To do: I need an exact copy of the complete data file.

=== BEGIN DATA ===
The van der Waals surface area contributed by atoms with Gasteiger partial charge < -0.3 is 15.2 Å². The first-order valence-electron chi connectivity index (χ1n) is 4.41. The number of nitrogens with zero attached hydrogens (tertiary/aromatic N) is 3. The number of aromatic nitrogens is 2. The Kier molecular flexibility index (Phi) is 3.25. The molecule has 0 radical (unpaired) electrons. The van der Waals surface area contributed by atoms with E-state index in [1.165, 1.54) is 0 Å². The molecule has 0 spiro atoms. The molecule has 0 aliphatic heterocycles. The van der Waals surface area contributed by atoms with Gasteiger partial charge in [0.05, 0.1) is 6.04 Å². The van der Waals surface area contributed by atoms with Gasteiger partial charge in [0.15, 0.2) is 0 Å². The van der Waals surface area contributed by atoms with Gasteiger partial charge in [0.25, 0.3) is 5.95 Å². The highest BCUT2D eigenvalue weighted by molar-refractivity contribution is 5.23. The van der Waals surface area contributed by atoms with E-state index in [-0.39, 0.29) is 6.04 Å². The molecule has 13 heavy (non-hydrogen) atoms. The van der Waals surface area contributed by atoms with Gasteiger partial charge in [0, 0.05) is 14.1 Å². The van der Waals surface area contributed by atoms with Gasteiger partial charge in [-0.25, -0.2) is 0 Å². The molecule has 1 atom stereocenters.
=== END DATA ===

The van der Waals surface area contributed by atoms with Gasteiger partial charge < -0.3 is 15.2 Å². The first-order valence-electron chi connectivity index (χ1n) is 4.41. The number of nitrogens with zero attached hydrogens (tertiary/aromatic N) is 3. The number of aromatic nitrogens is 2. The Kier molecular flexibility index (Phi) is 3.25. The molecule has 0 radical (unpaired) electrons. The van der Waals surface area contributed by atoms with E-state index in [1.165, 1.54) is 0 Å². The molecule has 0 spiro atoms. The molecule has 0 aliphatic heterocycles. The van der Waals surface area contributed by atoms with Gasteiger partial charge in [0.05, 0.1) is 6.04 Å². The van der Waals surface area contributed by atoms with Gasteiger partial charge in [0.15, 0.2) is 0 Å². The van der Waals surface area contributed by atoms with Gasteiger partial charge in [0.25, 0.3) is 5.95 Å². The highest BCUT2D eigenvalue weighted by molar-refractivity contribution is 5.23. The van der Waals surface area contributed by atoms with E-state index in [-0.39, 0.29) is 6.04 Å². The molecule has 13 heavy (non-hydrogen) atoms. The van der Waals surface area contributed by atoms with Gasteiger partial charge in [0, 0.05) is 14.1 Å². The van der Waals surface area contributed by atoms with Gasteiger partial charge in [-0.25, -0.2) is 0 Å². The molecule has 1 atom stereocenters.